*Editor’s note: The article previously said there were increased earthquakes in southwest New Mexico. This has been corrected to southeast.

NEW MEXICO (KRQE) – From barely noticeable rumbling to extreme shaking, earthquakes can be found around the globe. And that includes New Mexico. But there are some key aspects of our geology that affect how often we get quakes and how strong those quakes are.

The basics of earthquakes

Earthquakes can have a range of both human and natural causes. Humans can cause shaking: Large mining equipment can shake nearby houses, fracking can lead to quakes, and nuclear weapons testing can cause vibrations that are detectable around Earth.

Of course, most quakes happen without humans. Volcanic activity can rumble the ground, and when the Earth’s crust slips along faults, some of the largest quakes happen.

New Mexico’s faults and quakes

Here in New Mexico, faults can be found throughout the Rio Grande Valley. In fact, the Rio Grande lies in a valley because the eastern portion of the state is slowly pulling away from the western portion. In the middle, is a rift valley.

“The general reason that we have earthquakes in New Mexico is because we are in an area that’s being very slowly — like a couple millimeters per year — pulled apart,” explains Mairi Litherland, a geologist at the New Mexico Bureau of Geology and New Mexico Tech. “And this is seen in the geology with the Rio Grande Rift.”

Given the geology, New Mexico is prone to earthquakes along the Rio Grande Valley. But most of them are relatively small, Litherland says. The largest quakes happen in “subduction zones,” usually near the edges of continents. So New Mexico is unlikely to ever see a truly massive quake. But smaller ones are fairly common all along the Rio Grande Valley.

The Socorro region is also prone to quakes, but for a slightly different reason: magma. More than 10 miles beneath the town, a pocket of magma lies, occasionally moving slightly. As a result, many of New Mexico’s earthquakes are centered around Socorro.

“Until very recently, the part of the state that experienced the most earthquakes was actually Socorro,” Litherland says. This was “due to the presence of the Socorro magma body, which is a magma body that’s basically very slowly inflating. And so it tends to produce earthquake swarms that happen every few years.”

But now, southeast New Mexico sees the most quakes. That’s primarily due, at least in part, to human activity.

“We have been experiencing some induced seismicity from the oil and gas industry in the Raton Basin and in the Permian Basin,” Litherland says. “Historically those areas had sort of a similar seismicity rate to the rest of New Mexico.” But in the past few years there have been more recorded quakes in these oil-rich regions.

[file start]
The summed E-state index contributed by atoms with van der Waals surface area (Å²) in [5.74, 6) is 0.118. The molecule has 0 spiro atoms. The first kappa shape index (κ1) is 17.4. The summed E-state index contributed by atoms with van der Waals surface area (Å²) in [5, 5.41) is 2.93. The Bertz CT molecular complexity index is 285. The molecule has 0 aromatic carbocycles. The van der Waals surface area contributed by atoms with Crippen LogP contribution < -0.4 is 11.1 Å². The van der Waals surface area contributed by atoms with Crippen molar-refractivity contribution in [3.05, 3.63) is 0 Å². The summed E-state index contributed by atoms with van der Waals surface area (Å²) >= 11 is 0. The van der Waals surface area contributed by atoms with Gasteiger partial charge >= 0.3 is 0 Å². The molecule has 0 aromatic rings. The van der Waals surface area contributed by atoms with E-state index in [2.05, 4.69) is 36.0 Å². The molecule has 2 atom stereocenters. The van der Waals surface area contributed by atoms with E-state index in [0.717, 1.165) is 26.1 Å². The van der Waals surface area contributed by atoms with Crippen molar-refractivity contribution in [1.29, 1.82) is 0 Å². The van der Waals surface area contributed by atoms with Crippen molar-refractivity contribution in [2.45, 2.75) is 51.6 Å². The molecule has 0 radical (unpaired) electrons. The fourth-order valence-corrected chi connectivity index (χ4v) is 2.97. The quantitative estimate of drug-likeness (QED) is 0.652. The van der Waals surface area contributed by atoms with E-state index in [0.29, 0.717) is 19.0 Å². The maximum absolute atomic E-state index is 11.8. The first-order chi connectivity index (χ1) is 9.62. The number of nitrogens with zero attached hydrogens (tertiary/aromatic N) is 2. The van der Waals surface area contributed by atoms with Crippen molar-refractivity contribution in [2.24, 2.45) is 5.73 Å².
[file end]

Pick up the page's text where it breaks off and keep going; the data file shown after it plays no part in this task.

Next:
Activities like injecting wastewater from oil and gas operations into the ground, or fracking, can cause already-present faults to slip and cause earthquakes. And it’s not just oil and gas work that can cause quakes. Litherland says any time people change the existing pressures underground — by building a dam or pumping water underground, for example — there’s the potential to activate faults.

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One year of data shows that many small earthquakes happen throughout New Mexico. Data from USGS.

Earthquakes in New Mexico history

Scanning through New Mexico’s historical newspapers, you’ll find several accounts of earthquakes throughout the years. The vast majority of the state’s quakes are too small to cause much of a buzz. But the few that made it into the papers provide a unique glimpse into local history.

Take the January, 1966 earthquake near Dulce, New Mexico. It registered as somewhere around a magnitude 5 earthquake, meaning it had enough energy to damage nearby buildings.

“It sounded like a herd of wild horses was running across the roof,” one resident told an Albuquerque Tribune reporter. Another resident said it sounded like an explosion.

The quake broke windows and damaged the walls of buildings on Jicarilla Apache land. But, according to newspapers from the time, there was only one injury.

Litherland says the biggest quake in New Mexico’s recorded history was a magnitude 6 in the Socorro region during 1906. Historical newspaper accounts show that the quake gave residents quite a scare!

“The city [Socorro] is in a stage almost bordering on a panic,” a reporter wrote in the 1906 Albuquerque Evening Citizen. “Almost the entire city will camp in the open tonight, and should rain follow, which is threatening now, a more serious condition may arise than at present.”

But an even bigger quake shook New Mexico nearly 20 years before the Socorro quakes. It just wasn’t centered in New Mexico.

Regarded as the biggest known earthquake in the state’s history, the 1887 Sonora Earthquake was centered in Northern Mexico, but was felt throughout much of New Mexico.

“That’s the largest earthquake that’s known to have happened along the Rio Grande Rift,” Litherland says. “So yeah, we do have to be aware that an earthquake of that size could happen. However, we do know that earthquakes of that size happen very infrequently.”

Reporting quakes

If you feel an earthquake, Litherland encourages you to report it! Doing so can help scientists better track quakes across the state.

“We don’t always know exactly how that shaking is being felt in the local community,” Litherland says. “And so, there’s a U.S. Geological Survey website called ‘Did you feel it?’ And I would encourage anyone, if you’re feeling earthquake, go to that website and and report what you felt and that will just help us have a better understanding of what’s going on.”